Conceptualization of Political Corruption, Perceptions of Corruption, and Political Participation in Democracies

  • Doron Navot University of Haifa, School of Political Science, Division of Public Administration and Policy
  • Itai Beeri University of Haifa, School of Political Science, Division of Public Administration and Policy
Keywords: political corruption, conception of corruption, perceptions of corruption, political participation, public opinion


This study empirically examines relationships between conceptions of political corruption, perceived levels of corruption, and political participation among members of the public. Based on a field study of 298 Israelis, we show that the effects of perceived levels of corruption on participation are significantly influenced by how citizens conceptualize corruption. The public's conceptions of corruption influence whether and how they will participate. The findings provide strong evidence that while the perceived extent of political corruption is a powerful determinant of participation, the public's conception of corruption must not be overlooked. Rather, both factors should be considered as important indicators of participation.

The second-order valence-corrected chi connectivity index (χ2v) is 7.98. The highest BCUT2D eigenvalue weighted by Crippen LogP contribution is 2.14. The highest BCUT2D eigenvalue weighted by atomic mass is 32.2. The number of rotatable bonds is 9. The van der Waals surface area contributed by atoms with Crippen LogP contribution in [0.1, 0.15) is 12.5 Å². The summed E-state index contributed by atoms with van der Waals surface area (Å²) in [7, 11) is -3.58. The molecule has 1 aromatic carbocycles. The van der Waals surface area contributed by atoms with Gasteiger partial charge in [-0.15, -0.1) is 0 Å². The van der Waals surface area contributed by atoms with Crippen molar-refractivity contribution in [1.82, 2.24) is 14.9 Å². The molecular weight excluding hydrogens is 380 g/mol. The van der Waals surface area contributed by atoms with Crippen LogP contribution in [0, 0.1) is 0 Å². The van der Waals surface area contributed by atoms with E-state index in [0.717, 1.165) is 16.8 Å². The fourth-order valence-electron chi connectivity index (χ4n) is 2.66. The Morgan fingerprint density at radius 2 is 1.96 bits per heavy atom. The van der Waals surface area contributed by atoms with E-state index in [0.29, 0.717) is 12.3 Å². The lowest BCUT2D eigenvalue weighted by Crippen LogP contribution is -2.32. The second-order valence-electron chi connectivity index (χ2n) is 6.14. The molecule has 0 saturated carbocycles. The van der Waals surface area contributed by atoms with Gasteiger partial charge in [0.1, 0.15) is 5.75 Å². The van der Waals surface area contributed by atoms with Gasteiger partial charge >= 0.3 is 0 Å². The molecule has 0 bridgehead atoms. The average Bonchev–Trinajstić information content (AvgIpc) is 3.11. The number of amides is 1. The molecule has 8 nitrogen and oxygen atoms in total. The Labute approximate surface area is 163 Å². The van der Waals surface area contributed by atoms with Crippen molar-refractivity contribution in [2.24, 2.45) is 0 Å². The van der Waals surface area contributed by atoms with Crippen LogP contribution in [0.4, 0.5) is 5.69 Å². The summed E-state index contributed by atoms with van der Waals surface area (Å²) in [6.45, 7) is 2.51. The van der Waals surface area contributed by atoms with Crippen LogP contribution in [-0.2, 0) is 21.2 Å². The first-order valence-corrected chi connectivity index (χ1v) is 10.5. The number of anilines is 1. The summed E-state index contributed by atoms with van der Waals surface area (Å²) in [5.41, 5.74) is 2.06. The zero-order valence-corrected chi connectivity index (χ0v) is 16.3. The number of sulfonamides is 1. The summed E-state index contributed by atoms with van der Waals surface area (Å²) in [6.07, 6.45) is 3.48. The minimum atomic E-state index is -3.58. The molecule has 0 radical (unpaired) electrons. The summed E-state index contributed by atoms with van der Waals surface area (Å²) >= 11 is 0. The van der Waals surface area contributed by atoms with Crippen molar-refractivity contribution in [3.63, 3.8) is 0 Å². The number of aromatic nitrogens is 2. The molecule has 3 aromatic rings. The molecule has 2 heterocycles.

Author Biographies

Doron Navot, University of Haifa, School of Political Science, Division of Public Administration and Policy

Lecturer (Assistant Professor)

Itai Beeri, University of Haifa, School of Political Science, Division of Public Administration and Policy

Senior Lecturer (Associate Professor)


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